The retail industry has been undergoing dramatic changes in the past few years. The rise of e-commerce has pressured traditionally dominant retailers to adapt or get left behind, while radical new forms of technology have begun making their way into the shopping experience, all of which is changing retail as we know it.
However, more fundamental changes are on the horizon. The retail industry is inherently shaped by the consumers it serves. As consumer demographics in the U.S. begin to shift, and eventually experience major changes in the long-term, the entire retail industry will have to change to more directly serve consumers.
Retail Demographic Trends Creating Change for Retailers
There are a number of demographic changes that will impact the retail industry, and there are 5 that will be particularly impactful, now and in the future.
1 Millennial Parents
Millennial parents are quickly becoming a powerful consumer group in the U.S. According to the National Retail Federation (NRF) Consumer View Spring 2018 report, Millennial parents are typically in their 30s and earn more than the average household. As of early 2018, their collective consumer confidence was up significantly over the past 10 years and a third felt their financial situation was improving year over year. This demographic group is gaining spending power quickly. Retailers will need to be able to capture the attention of Millennial parents who prefer to spend money on experiences, fitness, and nearly $1 trillion on their children.
2 Gen Z Nears an Influential Age
Generation Z, or Gen Z, is the generation younger than Millennials. Born after 1994, this demographic is just starting to become an influential group of spenders, as the oldest Gen Zers are in their early 20s. One of the most remarkable facts about Gen Zers is that 98% prefer to make purchases in stores some or most of the time, according to the NRF. This would seem to be a dramatic reversal from the rise of e-commerce, but Gen Zers’ desire for great retail experiences is clear. In fact, 56% say a fun store experience that prevents them from getting bored is important in their decision on where to make a purchase. Gen Z is quickly becoming influential in the retail sector.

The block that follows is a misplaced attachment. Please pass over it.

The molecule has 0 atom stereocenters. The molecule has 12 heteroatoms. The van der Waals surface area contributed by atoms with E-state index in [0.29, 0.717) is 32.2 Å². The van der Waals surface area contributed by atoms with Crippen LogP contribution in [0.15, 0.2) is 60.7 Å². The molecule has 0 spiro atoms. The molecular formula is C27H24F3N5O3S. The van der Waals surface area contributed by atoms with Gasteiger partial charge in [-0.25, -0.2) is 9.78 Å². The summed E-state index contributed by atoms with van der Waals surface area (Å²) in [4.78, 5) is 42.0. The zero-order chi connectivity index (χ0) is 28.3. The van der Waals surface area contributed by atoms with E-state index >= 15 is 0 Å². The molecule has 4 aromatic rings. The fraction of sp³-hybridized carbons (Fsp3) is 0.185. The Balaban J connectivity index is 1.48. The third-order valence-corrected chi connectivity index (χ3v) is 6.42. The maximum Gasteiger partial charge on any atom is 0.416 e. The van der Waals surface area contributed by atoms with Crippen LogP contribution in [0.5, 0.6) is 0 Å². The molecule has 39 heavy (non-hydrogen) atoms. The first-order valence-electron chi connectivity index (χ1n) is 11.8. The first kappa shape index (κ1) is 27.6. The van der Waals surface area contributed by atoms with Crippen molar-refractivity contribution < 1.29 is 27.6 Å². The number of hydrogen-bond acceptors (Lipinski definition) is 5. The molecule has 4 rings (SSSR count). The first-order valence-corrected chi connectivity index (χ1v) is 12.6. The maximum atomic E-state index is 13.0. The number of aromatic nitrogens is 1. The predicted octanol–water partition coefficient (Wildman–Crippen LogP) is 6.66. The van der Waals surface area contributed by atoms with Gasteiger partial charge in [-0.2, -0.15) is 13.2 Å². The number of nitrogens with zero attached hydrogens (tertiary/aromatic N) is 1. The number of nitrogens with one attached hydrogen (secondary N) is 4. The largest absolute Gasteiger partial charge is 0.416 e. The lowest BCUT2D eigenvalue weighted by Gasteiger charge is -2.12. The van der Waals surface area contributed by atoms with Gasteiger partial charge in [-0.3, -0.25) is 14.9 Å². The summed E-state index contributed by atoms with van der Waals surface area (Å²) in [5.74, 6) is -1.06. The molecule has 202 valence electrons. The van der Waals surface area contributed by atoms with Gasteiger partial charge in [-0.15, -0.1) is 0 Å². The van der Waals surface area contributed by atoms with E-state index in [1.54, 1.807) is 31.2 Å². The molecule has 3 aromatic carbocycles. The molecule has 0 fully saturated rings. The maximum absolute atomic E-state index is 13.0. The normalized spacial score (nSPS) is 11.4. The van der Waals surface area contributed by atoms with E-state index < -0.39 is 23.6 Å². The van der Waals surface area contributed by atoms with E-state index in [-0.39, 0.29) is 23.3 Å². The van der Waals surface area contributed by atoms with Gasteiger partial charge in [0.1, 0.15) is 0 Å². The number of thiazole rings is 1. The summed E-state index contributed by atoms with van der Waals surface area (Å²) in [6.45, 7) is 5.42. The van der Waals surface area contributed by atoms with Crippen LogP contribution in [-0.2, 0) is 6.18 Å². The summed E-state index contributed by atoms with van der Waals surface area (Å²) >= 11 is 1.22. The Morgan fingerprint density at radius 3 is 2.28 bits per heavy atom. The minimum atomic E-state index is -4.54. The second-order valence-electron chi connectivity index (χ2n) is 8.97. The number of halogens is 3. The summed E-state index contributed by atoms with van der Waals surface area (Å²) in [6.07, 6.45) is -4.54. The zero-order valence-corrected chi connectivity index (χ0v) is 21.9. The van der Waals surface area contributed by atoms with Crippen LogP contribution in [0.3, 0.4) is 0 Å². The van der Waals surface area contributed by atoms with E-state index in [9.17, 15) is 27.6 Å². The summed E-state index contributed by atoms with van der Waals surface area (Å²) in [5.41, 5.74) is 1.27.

3 Lower Vehicle Ownership Among Younger Generations
Younger generations are buying cars at far lower rates than older generations, according to RoxAnna Sway in Forbes Magazine, executive director of Retail Intel. In fact, car ownership has declined by approximately 30% in the past five years alone, partially due to the rising price of vehicles. However, Millennials spend as much on digital equipment and smartphones every month as older generations did on new car payments. Today’s youth prefer to be digitally connected than to own a vehicle. Plus, ride sharing services such as Uber and Lyft are leading to declining car ownership, as does car-sharing services such as Zipcar. One study from the University of California, Berkeley, showed that one car-sharing vehicle replaces between 9 and 13 personally-owned vehicles. This could present a major issue in the future for brick and mortar retailers, especially those located in the suburbs that are less connected to public transportation. While Gen Z likes shopping in-store, Millennials may be less inclined to do so if getting to a store proves difficult.
4 The Rise of Multi-Generational Homes
One in five families in the U.S. live in a household with more than one generation. Nearly one and ten families in the U.S. lives in a “grandfamily”, where a grandparent is the head of the house. This can make it difficult to predict shopping patterns. When people from different generations are buying products for each other, it goes against what would be expected from the consumer. The traditional business model assuming a nuclear family is far from relevant in today’s world, and retailers must understand this to more accurately predict buying patterns.
5 Shrinking Middle Class Income
According to the Pew Research Center, 61% of adults were in the middle class in 1971, defined as houses with incomes from two-thirds to double the national median, and 50% of adults were middle class in 2015. Today’s middle-class families have less money to spend, especially for discretionary purchases. This trend does come at a time when the luxury class is wealthier than ever – owning 29% of the nation’s income in 1970 and 49% in 2014, more than seven times that of the middle class, according to Pew. Despite this fact, the shrinking of the middle class is still harmful to the retailers who serve them. Discount retailers, warehouse clubs and dollar stores have found the right formula for success in this new reality, and other retailers may have to adopt some of their strategies to sell to a shrinking middle class.
While there are many factors that may have major consequences for the retail industry in the future, the five demographic changes listed above will all make waves in the industry. Demographics inevitably change, and the retail sector as we know it will change too.
The retail industry is inherently shaped by the consumers it serves. Demographic changes are occurring right before our eyes and the retail industry will need to keep its finger on the pulse of society’s changes in order to stay relevant.
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